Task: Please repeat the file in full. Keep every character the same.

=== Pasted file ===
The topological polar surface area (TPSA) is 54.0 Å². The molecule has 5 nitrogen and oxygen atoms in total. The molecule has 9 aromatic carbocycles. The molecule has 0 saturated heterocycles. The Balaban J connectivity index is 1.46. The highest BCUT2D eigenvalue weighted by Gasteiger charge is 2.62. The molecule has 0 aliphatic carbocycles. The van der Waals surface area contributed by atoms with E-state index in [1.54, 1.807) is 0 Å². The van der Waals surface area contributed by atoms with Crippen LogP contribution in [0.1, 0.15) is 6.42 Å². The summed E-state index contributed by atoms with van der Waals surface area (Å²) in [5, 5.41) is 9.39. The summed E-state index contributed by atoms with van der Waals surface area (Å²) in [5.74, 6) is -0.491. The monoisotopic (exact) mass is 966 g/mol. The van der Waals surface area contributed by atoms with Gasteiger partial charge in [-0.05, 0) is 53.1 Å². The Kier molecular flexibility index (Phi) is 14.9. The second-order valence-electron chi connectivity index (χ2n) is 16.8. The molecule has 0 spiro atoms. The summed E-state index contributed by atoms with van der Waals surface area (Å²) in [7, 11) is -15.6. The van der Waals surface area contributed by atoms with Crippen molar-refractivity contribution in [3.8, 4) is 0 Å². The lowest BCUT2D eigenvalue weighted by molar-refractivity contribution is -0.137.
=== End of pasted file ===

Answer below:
The topological polar surface area (TPSA) is 54.0 Å². The molecule has 5 nitrogen and oxygen atoms in total. The molecule has 9 aromatic carbocycles. The molecule has 0 saturated heterocycles. The Balaban J connectivity index is 1.46. The highest BCUT2D eigenvalue weighted by Gasteiger charge is 2.62. The molecule has 0 aliphatic carbocycles. The van der Waals surface area contributed by atoms with E-state index in [1.54, 1.807) is 0 Å². The van der Waals surface area contributed by atoms with Crippen LogP contribution in [0.1, 0.15) is 6.42 Å². The summed E-state index contributed by atoms with van der Waals surface area (Å²) in [5, 5.41) is 9.39. The summed E-state index contributed by atoms with van der Waals surface area (Å²) in [5.74, 6) is -0.491. The monoisotopic (exact) mass is 966 g/mol. The van der Waals surface area contributed by atoms with Gasteiger partial charge in [-0.05, 0) is 53.1 Å². The Kier molecular flexibility index (Phi) is 14.9. The second-order valence-electron chi connectivity index (χ2n) is 16.8. The molecule has 0 spiro atoms. The summed E-state index contributed by atoms with van der Waals surface area (Å²) in [7, 11) is -15.6. The van der Waals surface area contributed by atoms with Crippen molar-refractivity contribution in [3.8, 4) is 0 Å². The lowest BCUT2D eigenvalue weighted by molar-refractivity contribution is -0.137.